Magic man enchants Selma’s kids
Published 12:00 am Friday, July 18, 2003
Cain, of Sheffield, turned the music off as he began the magic show in earnest. Balloons continued to play a role in the act, but so did color-changing bags, boxes from Korea and celery.
Promising flowers to one participating mother, Cain unveiled his guillotine. First placing two stalks of celery through the twin holes, he displayed dismay when the blade chopped them in two. Undaunted, Cain asked his assistant to put both arms through the holes as he promised this time the blade would pass harmlessly through them.
As promised, the blade passed through her arms and she walked away with a beautiful flower &045;&045; made from a balloon, of course.
Cain has been traveling both America and the world for the past 26 years performing magical feats for libraries and troops alike. He’s visited every state but Alaska and countries including Japan and Germany.
Cain has entertained troops in locations such as the Johnston Atoll, the most unique place he’s visited. He said the first thing he was taught as he stepped off the plane was how to use a gas mask.
While entertaining troops, Cain said he has an entire cast which has included his mother and daughter at times. He recalled one show in Japan where he met &uot;the baddest man alive,&uot; a large man with everyone’s respect.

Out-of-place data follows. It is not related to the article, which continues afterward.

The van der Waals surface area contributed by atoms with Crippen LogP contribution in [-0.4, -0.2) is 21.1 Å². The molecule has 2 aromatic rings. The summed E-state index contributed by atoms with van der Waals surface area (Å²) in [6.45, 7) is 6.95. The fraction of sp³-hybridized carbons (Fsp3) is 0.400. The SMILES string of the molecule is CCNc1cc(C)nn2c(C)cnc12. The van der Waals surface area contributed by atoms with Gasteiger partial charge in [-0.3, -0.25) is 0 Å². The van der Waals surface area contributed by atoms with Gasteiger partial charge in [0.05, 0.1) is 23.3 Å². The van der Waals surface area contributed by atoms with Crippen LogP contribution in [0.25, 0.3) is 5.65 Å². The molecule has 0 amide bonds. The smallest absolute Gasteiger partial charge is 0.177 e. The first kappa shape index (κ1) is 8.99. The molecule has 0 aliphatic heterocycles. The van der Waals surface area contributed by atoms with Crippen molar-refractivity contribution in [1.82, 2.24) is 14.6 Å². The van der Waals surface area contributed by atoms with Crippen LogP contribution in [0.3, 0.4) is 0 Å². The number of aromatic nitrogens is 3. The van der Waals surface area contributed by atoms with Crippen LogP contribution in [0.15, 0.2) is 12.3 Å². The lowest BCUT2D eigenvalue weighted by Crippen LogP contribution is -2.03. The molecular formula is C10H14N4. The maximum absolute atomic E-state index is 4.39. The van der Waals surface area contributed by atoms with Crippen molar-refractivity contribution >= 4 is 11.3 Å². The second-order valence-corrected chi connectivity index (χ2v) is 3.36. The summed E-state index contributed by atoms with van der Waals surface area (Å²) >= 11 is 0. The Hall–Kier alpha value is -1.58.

The baddest man alive arrived at the show and took his seat, Cain said. Everyone in his field of vision quickly moved aside. The show continued and finally ended, but Cain said he couldn’t tell if the baddest man alive liked it; he was too cool.
But afterwards he approached the stage, indicated a live rabbit used in the act, and asked, &uot;Can I touch the bunny?&uot;
Cain said the man and his mother corresponded after the event and even met again some years later.
Originally a physical education teacher in Oklahoma City, Cain said magic was only a hobby at first. He practiced his craft during summers when he had free time, but his fame grew and his school allowed him to take a year off.
Twenty-six years later, Cain has a home in Sheffield and tours libraries around the state, practicing his art and encouraging children to read. Cain said that when he discovered driving in Los Angeles was easier than driving in Alabama, he realized he needed to keep closer to home.
And home was where he headed Thursday evening after packing up his bag of tricks and giving his farewells to library staff.
If we’re lucky, he’ll be back next year.